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Discussion Starter #1
My 2018 is coming together for the upcoming track day season. The bike has no crash protection what so ever, and I'm deciding on what the best "bang for the buck" would be. Not going to go all out right now, but what would be the first thing to do? Case savers, frame sliders, axle protectors or...? Is it pointless doing anything unless you do it all? I've read that frame sliders can protect the fairings (which would be replaced with race fairings, if required), yet actually transmit damage to the frame (which would be substantially more expensive).... Any thoughts or recommendations appreciated!
 

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Axle sliders and case savers. That’s all you need.

I really only use the frame sliders to hold the bike up when I swap out the offset blocks on my tripleclamps.
 

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The best protection is to keep it upright and not crash it.

Case savers are great things to have, everything else is just mental, feel good fluff. Frame sliders will protect the bodywork somewhat if it falls off the kickstand in the pits. Banging those on the ground at speed with the bike sliding on the pavement won't get any protection from those things sticking out to catch on the edge of the pavement or dig a nice ditch in the grass. And if you highside the bike, those will likely rip right off. Axle sliders are the same nonsense. Case savers can keep you from tearing a hole in the case and dumping oil everywhere. So those can be a difference of a day-ending get-off on a tackday or a quick turn-around for the next session.

IMO, skip the stupid sliders and spend the money on extra levers, clip-ons, and duct tape in your spares kit.
 

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Case savers from Vortex are nice. Made of aluminum and not composite. I can say from experience on my 2019, they work very well.

Sent from my SM-G935R4 using Tapatalk
 

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Discussion Starter #5
The best protection is to keep it upright and not crash it.

Yeah, so far so good with that.....

So going with case savers, I'm looking at the Vortex, Yosh and GB Racing. I'm leaning towards (pun intended) the GB Racing, for ease of mounting. The Yosh ones look cool, but seem a bit "minimalist" and are pricey for what you get.
 

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My Kawasaki came with all Woodcraft stuff and I really like it. Lever guards, case covers, rearsets, frame sliders, clip-ons, etc. The lever guards seem to help protect the hand controls in a crash, and it's easy and cheap to replace a bent clip-on handlebar. Rear set foot pegs are designed to break away and still leave enough of a peg to continue riding, and the metal case covers have replacement sliders. In a normal low side you can usually just pick the bike up and keep riding. Anyway, they have good customer service and sell replacement parts for everything.

I would do case covers first, whatever you decide.
 

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Discussion Starter #7
I would do case covers first, whatever you decide.
Yes, that's the plan. In researching, I see that there is an OEM Kawasaki part. They call it a frame slider, but it attaches to the cases, with a protruding nylon slider. Anybody use them?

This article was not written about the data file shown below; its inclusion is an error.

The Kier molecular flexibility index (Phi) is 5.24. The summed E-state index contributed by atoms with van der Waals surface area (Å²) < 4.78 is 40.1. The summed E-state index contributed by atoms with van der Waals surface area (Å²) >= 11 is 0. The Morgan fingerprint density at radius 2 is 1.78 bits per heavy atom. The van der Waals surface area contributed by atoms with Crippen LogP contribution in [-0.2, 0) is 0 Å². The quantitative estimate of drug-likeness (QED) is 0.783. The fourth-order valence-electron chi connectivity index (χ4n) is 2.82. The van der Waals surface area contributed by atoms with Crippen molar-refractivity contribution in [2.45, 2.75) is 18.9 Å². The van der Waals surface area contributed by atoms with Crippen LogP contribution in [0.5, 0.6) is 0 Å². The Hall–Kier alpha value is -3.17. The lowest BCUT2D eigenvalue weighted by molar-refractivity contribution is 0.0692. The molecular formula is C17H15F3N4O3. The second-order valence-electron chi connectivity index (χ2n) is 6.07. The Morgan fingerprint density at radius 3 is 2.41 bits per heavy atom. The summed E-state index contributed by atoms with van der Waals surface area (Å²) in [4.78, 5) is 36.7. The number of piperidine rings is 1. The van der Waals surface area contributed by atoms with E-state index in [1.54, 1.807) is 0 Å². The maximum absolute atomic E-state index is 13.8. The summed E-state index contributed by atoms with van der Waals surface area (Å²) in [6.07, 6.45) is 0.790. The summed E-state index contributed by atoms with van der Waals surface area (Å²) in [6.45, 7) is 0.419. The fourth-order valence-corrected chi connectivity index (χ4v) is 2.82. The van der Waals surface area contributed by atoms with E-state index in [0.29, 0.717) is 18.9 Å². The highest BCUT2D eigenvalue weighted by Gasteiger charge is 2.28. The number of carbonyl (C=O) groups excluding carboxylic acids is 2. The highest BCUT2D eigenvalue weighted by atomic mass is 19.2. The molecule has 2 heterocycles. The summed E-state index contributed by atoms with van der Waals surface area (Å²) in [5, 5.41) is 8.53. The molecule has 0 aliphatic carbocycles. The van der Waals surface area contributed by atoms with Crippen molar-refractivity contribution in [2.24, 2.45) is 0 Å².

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This is what I have on my 2019 SE. Is this what you were thinking?
The OEM Kawi slides on the clutch cover and stator cover - yes. The Oggy knobs attached to the motor mounts on the frame and sticking out of the fairing - no.
 

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Discussion Starter #10
Yes, I guess that's the one. Confirm the nylon piece is replaceable, and that the whole thing can be installed/removed without taking the cases off? From where I can source it, they would be about $50 cheaper than the aftermarket items.
 

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Yes, I guess that's the one. Confirm the nylon piece is replaceable, and that the whole thing can be installed/removed without taking the cases off? From where I can source it, they would be about $50 cheaper than the aftermarket items.
I'm assuming no loss of lean angle obviously....?
The nylon piece is replaceable. It's an OEM Kawi part. The bracket bolts on over the covers. Unless you are leaning enough to drag the side covers of the motor on the ground under normal conditions, then you shouldn't be worried about these things. They won't have any affect on the lean angle. You'll touch down your toes before these will touch and you'll be crashing then the tires let go from the lean angle on those.

447556

447555


Kawasaki accessory from any dealer.
 

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Any damage to the headstock part of the frame or did you have steering stops installed? I've seen several folks on this forum recommending them to avoid this apparent weakness in the frame design. Seems like they warrant discussion here, even though they are not visible and don't prevent ground contact at all.
 

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Do not crash. Must learn the course and learn to ride; problem with track racing is that the rider must have the time to waste going back and forth to the track. My point here is that ONCE you dial into the reality of whatever, you sense trouble before it happens. That means EXPERIENCE. And that means commitment to learning. Equates to money; equates to time, the latter is the problem.
 
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